Contemporary Pretoria Family Home

WORDS Adéle de Lange IMAGES Dook

With a bushveld backyard and the bustling Pretoria skyline as its backdrop, this ultramodern family home balances setting and structure with elegant simplicity.

Ever since they were a newlywed couple, Albert and Adéle Nieuwenhuys had been dreaming up a vision for their perfect home – a space with a sense of openness enveloped in raw concrete, steel and glass with generous expanses of double volume.

The frameless spider glass curtain wall blurs the edges between inside and outside as one approaches the entrance, by casting reflections of the tranquility pond and garden onto the interior.

They found the perfect site in the heart of Pretoria – the first step to realising their dream – with the most incredible views across the Faerie Glen Nature Reserve. But it wasn’t until they met with architect André Eksteen from Earthworld Architects that they knew their vision would finally become reality. “At Earthworld Architects we believe that the architect’s primary role is that of mediator between people and the landscape they live in,” says André. “We were therefore incredibly excited by the owners’ challenging brief for this unique site, because we knew from the start it would require pushing creative boundaries.”

True to his word, the main design concept for the house is a complete contradiction in terms. “I wanted to preserve the site’s intimate connection with the nature reserve by designing the house as an airy, lightweight shelter that simply floats over the indigenous landscape – with the structure being nothing more than a protective shell that can adapt from day to day according to the needs of the family,” André explains.

Even though concrete is usually perceived as a heavy, solid structure, the series of slim, interlocking concrete boxes seem to glide weightlessly over the earth. As one steps across a floating concrete bridge to approach the front door, it is evident that the central design theme of lightness and openness is carried throughout the entire house. The glazed curtain walls all move and open up, allowing inside space to become a seamless part of the outdoors. “Because the site is not very big, I wanted the exterior spaces to become additional living rooms – activating the entire site as dwelling space,” André explains.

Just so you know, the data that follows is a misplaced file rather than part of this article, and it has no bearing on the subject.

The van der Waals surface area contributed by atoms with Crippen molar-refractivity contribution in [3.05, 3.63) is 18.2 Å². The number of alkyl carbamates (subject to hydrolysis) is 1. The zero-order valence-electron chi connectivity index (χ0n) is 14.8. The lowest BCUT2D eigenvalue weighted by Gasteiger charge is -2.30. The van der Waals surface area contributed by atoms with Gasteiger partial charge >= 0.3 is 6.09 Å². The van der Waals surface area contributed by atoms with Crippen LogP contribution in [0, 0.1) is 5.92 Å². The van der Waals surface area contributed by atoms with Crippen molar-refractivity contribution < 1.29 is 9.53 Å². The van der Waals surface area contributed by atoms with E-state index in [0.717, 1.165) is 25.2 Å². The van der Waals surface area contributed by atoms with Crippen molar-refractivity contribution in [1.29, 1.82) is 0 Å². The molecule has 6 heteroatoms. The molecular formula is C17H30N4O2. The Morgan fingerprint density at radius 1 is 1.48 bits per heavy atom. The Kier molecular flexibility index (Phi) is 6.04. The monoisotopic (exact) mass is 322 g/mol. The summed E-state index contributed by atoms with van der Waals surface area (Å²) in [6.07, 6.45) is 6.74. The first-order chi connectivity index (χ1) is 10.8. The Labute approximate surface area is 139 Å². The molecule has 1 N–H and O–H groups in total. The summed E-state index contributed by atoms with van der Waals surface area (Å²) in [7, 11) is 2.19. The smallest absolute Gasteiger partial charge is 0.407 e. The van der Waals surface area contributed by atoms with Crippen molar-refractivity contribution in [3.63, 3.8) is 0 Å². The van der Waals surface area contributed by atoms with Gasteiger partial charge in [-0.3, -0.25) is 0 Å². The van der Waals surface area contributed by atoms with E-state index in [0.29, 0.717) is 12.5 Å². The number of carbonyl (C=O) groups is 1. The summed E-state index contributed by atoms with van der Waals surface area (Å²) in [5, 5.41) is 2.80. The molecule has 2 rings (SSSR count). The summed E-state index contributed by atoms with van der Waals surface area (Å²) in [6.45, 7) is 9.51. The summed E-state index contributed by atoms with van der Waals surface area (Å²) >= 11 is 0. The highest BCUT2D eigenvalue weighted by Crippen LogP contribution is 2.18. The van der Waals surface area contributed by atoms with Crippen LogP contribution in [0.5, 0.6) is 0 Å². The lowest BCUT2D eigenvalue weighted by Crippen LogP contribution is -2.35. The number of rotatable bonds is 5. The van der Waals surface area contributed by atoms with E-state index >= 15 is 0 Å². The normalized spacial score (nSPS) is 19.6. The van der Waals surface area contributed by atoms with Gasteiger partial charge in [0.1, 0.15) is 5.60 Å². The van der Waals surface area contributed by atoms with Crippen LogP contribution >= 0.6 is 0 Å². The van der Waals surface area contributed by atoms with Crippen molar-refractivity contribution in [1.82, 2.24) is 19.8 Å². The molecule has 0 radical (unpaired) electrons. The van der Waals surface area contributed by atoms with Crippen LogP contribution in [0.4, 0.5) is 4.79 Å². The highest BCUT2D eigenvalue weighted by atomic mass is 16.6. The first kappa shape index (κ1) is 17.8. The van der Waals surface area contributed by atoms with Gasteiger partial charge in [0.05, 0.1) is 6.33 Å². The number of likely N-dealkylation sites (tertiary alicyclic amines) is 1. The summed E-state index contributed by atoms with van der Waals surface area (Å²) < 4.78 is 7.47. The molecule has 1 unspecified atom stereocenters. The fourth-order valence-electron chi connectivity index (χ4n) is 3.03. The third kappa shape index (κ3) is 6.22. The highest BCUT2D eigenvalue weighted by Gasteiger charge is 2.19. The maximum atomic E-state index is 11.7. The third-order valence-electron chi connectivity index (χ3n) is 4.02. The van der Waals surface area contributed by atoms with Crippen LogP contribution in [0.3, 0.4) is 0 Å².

Apart from satisfying the aesthetic senses, the dramatic double-volume spaces with high-level clerestory windows and deep overhangs have an important function. The house’s main façade faces west to maximise the views, requiring the design team to perform extensive sun and climate control studies to get the shading of the house right. Inside, there is interconnectedness between the multiple level spaces, accentuated by the natural beauty of concrete, steel, glass and oak. The crisp and clean-cut interior style combines raw, textured and flamed finishes to provide sensual variety.

Adéle’s favourite place is the kitchen:“I love the sleek industrial lines, but mostly it’s being part of everything else that’s going on in the house – whether it’s the boys playing in the pool, the game that’s on in the living room or the occasional zebra walking past,” she laughs. Finding balance between complexity and simplicity, architectural mastery and family homecoming, it comes as no surprise that the house received a South African Institute of Architects award in 2017.